any of them at all are still intact, you could offer to make a little
something out of them for her. Earrings, a little necklace with a few
of them front & center, or whatever. The spray painting will, IMHO,
be a disaster. If the coatings are thick enough to cover, a meniscus
will form between the beads, making a mess of the strand. Let it go!
The owner probably has no concept of just what a bad idea this is.

M’lou


#13

Hi - sorry I can’t address you by name as your name doesn’t appear.

I am beginning to wish I had done just that, ie. told my
mother-in-law that what she wants is not possible. However, if I tell
her that she will want it back in the state in which she gave it to
me - a very dirty, smelly and broken necklace. I didn’t feel as
though I could turn it down as both she and my father-in-law stressed
that it was the only thing she had left which belonged to her late
mother. Unfortunately, all it is now is a jar of clean glass beads
with no coating on them!

My in-laws are both also convinced that they are genuine, expensive
pearls even though I have told them that they are faux pearls and
that you could see more of the glass underneath than any coating that
happened to be there. They’re lovely people but they are the kind
that will believe what they want to believe, no matter what you tell
them so when it’s done, they will proudly tell people that they are
high class, genuine freshwater pearls - I tell you, these little
oysters are clever things - I never realised they could manufacture
glass beads and paint them too! :wink: You’re absolutely right when you
say they have no idea what a huge project it will be. I think they
envisaged me threading a needle and just restringing them, but they
were in no state to be worn - my M-I-L would have been covered with
little greasy bits of paint! Because of the enormity of the project
I decided to do a journal of the whole process, complete with step by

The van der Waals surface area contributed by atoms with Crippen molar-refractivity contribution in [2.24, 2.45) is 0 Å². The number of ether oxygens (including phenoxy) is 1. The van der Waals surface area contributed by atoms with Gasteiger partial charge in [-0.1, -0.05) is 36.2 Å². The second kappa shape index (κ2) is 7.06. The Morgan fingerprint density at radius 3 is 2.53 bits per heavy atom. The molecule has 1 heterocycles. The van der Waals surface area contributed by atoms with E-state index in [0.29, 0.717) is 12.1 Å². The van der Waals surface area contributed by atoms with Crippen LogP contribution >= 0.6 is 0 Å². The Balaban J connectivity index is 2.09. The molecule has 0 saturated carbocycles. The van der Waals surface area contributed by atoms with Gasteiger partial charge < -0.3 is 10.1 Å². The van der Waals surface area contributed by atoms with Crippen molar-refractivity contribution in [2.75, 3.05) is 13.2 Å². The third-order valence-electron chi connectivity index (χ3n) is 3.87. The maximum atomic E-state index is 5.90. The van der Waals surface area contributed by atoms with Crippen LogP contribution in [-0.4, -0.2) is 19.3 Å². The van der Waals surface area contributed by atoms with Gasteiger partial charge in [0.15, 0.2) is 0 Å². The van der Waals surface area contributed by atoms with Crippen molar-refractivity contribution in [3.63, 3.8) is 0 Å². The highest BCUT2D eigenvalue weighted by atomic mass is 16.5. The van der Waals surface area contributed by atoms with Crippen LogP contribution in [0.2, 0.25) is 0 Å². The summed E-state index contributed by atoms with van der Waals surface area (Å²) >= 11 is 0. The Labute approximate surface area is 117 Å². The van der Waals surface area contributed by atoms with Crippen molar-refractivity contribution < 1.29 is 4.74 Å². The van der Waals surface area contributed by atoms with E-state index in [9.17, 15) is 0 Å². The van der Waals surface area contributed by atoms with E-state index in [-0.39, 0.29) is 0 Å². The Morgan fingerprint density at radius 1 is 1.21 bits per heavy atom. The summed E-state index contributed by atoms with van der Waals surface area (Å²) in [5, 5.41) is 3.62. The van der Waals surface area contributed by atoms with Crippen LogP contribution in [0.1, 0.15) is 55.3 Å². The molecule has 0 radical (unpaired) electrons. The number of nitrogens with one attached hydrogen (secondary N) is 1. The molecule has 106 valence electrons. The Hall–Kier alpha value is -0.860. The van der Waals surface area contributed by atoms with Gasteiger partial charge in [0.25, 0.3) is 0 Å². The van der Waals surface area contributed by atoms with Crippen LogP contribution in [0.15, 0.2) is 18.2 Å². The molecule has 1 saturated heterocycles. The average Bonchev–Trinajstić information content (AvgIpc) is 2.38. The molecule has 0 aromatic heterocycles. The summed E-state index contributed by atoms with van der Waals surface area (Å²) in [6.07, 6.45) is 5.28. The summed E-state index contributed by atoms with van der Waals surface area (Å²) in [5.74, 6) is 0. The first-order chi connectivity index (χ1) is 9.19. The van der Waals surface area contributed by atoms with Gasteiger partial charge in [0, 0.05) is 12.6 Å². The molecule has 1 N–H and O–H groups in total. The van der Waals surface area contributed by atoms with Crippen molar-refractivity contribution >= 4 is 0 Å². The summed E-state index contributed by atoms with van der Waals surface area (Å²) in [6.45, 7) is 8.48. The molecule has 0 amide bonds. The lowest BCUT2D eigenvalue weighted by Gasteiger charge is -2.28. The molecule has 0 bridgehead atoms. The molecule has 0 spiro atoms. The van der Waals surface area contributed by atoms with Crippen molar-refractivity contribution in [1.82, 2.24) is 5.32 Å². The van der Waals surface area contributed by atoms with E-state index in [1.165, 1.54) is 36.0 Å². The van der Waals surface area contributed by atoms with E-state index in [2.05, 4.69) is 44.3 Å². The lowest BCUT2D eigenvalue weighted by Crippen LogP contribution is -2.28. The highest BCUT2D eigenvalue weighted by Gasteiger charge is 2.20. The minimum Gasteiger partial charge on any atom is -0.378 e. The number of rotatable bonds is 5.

step photographs so that they can see just what a colossal
undertaking the job is. Then maybe next time I go and visit, they’ll
think twice before asking me to fix some piece of hideous costume
jewellery - either that or offer to pay me for it!

This evening’s task is to get my Vernier calliper out and measure
every single bead and sort them, so that I can divide them up and
graduate them. It really is one of those jobs I really would rather
not be doing. Thanks for the advice though and I know you’re right.

Helen
UK


#14
I am beginning to wish I had done just that, ie. told my
mother-in-law that what she wants is not possible. [snip]
Unfortunately, all it is now is a jar of clean glass beads with no
coating on them! 

I have a suggestion that would be tough to do, but would virtually
guarantee you won’t be asked to do another similar job.

Give them back.

Show your MIL the jar of beads, tell her this is how they look after
cleaning with gentle soap, maybe offer to go ahead and restring
them. Say nothing about them being faux, be oblivious to the change
in their appearance.

The very last thing that makes sense to do (IMHO) is paint them.
They’ll never look the way they originally did. If they’re going to
be totally changed, it might as well be a lower-work disaster as a
laborious one.

If she asks, tell her the truth-- that the dirt was the only thing
holding the coating on. But only if she asks.

The deeper you get in, the worse it’s gonna get, believe me.